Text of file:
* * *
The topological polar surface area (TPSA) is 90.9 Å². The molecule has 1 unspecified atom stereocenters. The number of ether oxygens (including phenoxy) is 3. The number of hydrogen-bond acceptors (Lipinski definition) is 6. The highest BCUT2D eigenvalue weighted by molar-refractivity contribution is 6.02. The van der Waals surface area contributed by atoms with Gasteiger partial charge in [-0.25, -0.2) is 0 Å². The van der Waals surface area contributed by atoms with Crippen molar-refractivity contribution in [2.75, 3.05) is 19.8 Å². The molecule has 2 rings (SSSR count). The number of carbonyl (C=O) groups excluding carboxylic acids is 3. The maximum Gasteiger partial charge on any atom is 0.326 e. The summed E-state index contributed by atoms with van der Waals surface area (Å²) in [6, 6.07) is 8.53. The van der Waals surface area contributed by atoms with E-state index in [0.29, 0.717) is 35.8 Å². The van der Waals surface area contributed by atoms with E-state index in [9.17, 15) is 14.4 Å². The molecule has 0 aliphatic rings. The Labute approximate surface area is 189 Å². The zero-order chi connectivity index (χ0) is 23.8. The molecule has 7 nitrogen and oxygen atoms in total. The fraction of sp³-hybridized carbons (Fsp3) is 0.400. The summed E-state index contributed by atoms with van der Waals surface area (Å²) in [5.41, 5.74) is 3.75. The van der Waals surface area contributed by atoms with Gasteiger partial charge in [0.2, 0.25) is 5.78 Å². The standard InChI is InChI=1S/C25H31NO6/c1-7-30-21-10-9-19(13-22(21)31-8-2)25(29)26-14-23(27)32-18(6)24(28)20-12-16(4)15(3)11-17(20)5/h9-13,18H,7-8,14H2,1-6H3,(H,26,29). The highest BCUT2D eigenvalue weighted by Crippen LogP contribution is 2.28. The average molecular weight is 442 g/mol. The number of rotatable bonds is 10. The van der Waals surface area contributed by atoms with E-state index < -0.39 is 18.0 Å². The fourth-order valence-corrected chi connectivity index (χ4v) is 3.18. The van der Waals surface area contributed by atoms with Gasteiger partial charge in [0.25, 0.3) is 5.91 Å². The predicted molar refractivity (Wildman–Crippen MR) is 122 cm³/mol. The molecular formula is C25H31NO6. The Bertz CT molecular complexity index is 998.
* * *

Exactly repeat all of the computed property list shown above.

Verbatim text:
The topological polar surface area (TPSA) is 90.9 Å². The molecule has 1 unspecified atom stereocenters. The number of ether oxygens (including phenoxy) is 3. The number of hydrogen-bond acceptors (Lipinski definition) is 6. The highest BCUT2D eigenvalue weighted by molar-refractivity contribution is 6.02. The van der Waals surface area contributed by atoms with Gasteiger partial charge in [-0.25, -0.2) is 0 Å². The van der Waals surface area contributed by atoms with Crippen molar-refractivity contribution in [2.75, 3.05) is 19.8 Å². The molecule has 2 rings (SSSR count). The number of carbonyl (C=O) groups excluding carboxylic acids is 3. The maximum Gasteiger partial charge on any atom is 0.326 e. The summed E-state index contributed by atoms with van der Waals surface area (Å²) in [6, 6.07) is 8.53. The van der Waals surface area contributed by atoms with E-state index in [0.29, 0.717) is 35.8 Å². The van der Waals surface area contributed by atoms with E-state index in [9.17, 15) is 14.4 Å². The molecule has 0 aliphatic rings. The Labute approximate surface area is 189 Å². The zero-order chi connectivity index (χ0) is 23.8. The molecule has 7 nitrogen and oxygen atoms in total. The fraction of sp³-hybridized carbons (Fsp3) is 0.400. The summed E-state index contributed by atoms with van der Waals surface area (Å²) in [5.41, 5.74) is 3.75. The van der Waals surface area contributed by atoms with Gasteiger partial charge in [0.2, 0.25) is 5.78 Å². The standard InChI is InChI=1S/C25H31NO6/c1-7-30-21-10-9-19(13-22(21)31-8-2)25(29)26-14-23(27)32-18(6)24(28)20-12-16(4)15(3)11-17(20)5/h9-13,18H,7-8,14H2,1-6H3,(H,26,29). The highest BCUT2D eigenvalue weighted by Crippen LogP contribution is 2.28. The average molecular weight is 442 g/mol. The number of rotatable bonds is 10. The van der Waals surface area contributed by atoms with E-state index < -0.39 is 18.0 Å². The fourth-order valence-corrected chi connectivity index (χ4v) is 3.18. The van der Waals surface area contributed by atoms with Gasteiger partial charge in [0.25, 0.3) is 5.91 Å². The predicted molar refractivity (Wildman–Crippen MR) is 122 cm³/mol. The molecular formula is C25H31NO6. The Bertz CT molecular complexity index is 998.